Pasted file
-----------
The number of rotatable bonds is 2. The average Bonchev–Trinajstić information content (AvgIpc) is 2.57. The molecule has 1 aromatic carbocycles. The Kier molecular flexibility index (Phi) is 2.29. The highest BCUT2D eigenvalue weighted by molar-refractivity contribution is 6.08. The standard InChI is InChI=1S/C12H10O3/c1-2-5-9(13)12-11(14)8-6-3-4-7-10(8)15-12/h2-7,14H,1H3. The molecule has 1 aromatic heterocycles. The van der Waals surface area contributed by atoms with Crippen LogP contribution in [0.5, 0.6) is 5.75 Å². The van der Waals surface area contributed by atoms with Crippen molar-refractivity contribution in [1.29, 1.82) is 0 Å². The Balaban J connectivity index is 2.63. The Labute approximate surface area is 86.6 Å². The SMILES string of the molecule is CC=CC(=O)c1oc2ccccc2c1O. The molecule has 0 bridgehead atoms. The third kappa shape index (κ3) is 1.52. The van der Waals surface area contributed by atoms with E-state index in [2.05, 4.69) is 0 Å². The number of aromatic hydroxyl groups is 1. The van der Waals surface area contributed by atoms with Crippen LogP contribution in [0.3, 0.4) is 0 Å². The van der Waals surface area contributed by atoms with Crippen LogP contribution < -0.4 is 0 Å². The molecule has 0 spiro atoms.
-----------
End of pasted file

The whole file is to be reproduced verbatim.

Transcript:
The number of rotatable bonds is 2. The average Bonchev–Trinajstić information content (AvgIpc) is 2.57. The molecule has 1 aromatic carbocycles. The Kier molecular flexibility index (Phi) is 2.29. The highest BCUT2D eigenvalue weighted by molar-refractivity contribution is 6.08. The standard InChI is InChI=1S/C12H10O3/c1-2-5-9(13)12-11(14)8-6-3-4-7-10(8)15-12/h2-7,14H,1H3. The molecule has 1 aromatic heterocycles. The van der Waals surface area contributed by atoms with Crippen LogP contribution in [0.5, 0.6) is 5.75 Å². The van der Waals surface area contributed by atoms with Crippen molar-refractivity contribution in [1.29, 1.82) is 0 Å². The Balaban J connectivity index is 2.63. The Labute approximate surface area is 86.6 Å². The SMILES string of the molecule is CC=CC(=O)c1oc2ccccc2c1O. The molecule has 0 bridgehead atoms. The third kappa shape index (κ3) is 1.52. The van der Waals surface area contributed by atoms with E-state index in [2.05, 4.69) is 0 Å². The number of aromatic hydroxyl groups is 1. The van der Waals surface area contributed by atoms with Crippen LogP contribution in [0.3, 0.4) is 0 Å². The van der Waals surface area contributed by atoms with Crippen LogP contribution < -0.4 is 0 Å². The molecule has 0 spiro atoms.